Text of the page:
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As of this moment I am 30 days away from attending my first One Young World Summit. The world has never been as advanced as it is right now and we often hear that we are living in the most peaceful period of history. Yet there are so many social and environmental riddles that we are yet to solve.
Indeed it has been another big year. Perhaps one of the biggest victories in investigative journalism saw the release of the Panama Papers, revealing widespread and unprecedented tax fraud. The UK notoriously exited the EU after the ‘Brexit’ vote leading to Prime Minister David Cameron’s resignation. And Brazil declared an emergency after thousands of babies were born with brain damaged thanks to the zika virus.
But it wasn’t all bad. We did detect gravitational waves from black holes, validating Einstein’s predictions and providing a huge step forward in astronomy. India planted more than 50 million trees in 24 hours and the Netherlands seem to be closing more and more prisons thanks to their falling crime rate.
In terms of the state of our global society today, we face unprecedented environmental challenges and climate change, on the peace and security front we are facing the threat of Islamic State and extremism, and it seems the world is fighting fire with fire, combating extremists with hatred and Islamophobia. In the realm of health, more than 1 million people take their own lives each year, and approximately 150 million people are living with depression.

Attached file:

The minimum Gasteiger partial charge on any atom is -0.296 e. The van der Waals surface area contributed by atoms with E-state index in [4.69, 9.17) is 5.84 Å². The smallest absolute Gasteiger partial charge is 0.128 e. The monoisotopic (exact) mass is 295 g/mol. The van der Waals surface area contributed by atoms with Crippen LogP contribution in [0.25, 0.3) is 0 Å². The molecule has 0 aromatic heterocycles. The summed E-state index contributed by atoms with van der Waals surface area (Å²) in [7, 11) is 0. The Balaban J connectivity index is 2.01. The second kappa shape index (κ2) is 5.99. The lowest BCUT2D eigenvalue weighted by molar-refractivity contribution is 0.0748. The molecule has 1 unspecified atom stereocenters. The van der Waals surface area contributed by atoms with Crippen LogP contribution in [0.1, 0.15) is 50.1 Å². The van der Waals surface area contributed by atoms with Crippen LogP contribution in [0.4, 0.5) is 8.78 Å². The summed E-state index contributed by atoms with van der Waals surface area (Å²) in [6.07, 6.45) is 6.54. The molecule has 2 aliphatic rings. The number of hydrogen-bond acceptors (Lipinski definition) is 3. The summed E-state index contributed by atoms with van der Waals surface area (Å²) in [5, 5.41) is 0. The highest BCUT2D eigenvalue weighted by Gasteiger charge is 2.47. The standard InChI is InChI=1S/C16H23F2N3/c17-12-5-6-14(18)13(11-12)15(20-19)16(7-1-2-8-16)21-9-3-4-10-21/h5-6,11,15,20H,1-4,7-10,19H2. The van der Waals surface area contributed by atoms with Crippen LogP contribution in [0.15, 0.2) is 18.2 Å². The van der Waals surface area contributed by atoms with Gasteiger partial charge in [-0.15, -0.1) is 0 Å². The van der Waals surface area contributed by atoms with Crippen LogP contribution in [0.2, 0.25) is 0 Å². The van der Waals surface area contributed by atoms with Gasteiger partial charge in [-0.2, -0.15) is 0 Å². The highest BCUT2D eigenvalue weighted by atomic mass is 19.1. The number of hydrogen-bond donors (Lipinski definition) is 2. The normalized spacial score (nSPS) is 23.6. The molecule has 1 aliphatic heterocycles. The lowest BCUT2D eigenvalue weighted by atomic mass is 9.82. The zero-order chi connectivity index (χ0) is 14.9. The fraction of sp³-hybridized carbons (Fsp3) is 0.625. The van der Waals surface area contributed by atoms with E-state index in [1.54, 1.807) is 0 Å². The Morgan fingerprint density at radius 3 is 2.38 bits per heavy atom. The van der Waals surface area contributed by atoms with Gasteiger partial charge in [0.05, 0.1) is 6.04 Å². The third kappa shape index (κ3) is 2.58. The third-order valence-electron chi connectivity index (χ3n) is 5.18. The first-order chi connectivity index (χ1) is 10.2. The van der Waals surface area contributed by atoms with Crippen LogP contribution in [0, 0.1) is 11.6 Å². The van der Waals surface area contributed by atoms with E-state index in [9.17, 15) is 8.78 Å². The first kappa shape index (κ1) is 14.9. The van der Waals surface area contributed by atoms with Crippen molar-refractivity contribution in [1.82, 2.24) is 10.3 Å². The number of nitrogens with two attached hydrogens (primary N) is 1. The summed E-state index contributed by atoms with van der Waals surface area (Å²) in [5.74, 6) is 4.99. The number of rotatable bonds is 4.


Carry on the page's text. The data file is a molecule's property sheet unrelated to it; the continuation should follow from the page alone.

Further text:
Despite all of this, I am still filled with hope and optimism that my generation will be the one to turn these problems around. From my perspective millennials are characterised by a strong social conscience, an appetite for change and a willingness to act. In the lead up to the Summit, the delegates’ Facebook group is lighting up with social entrepreneurs and people from around the world connecting and looking for opportunities to create real, tangible change.
This Summit is about change and progress. It is obvious to me that the vast majority of delegates are not just there to sit back and be lectured to, but to arm themselves with the knowledge and wisdom of some of the world’s most influential leaders so that they can eventually call them their peers.
I’m proud to be a millennial and proud to be named alongside 1,300 others as a One Young World delegate.
Brad is one of ten delegates from Australia’s Westpac Banking Corporation where he works on internal projects in various capacities. Upon graduation from high school, Brad lived and volunteered in an Indigenous community in central Australia. He has also lived in the Bombolulu Slum in Mombasa, Kenya where he volunteered in a local school and orphanage. Brad is particularly passionate about refugees and asylum seekers, and is in the early stages of launching a social enterprise to combat xenophobia in his home state, South Australia.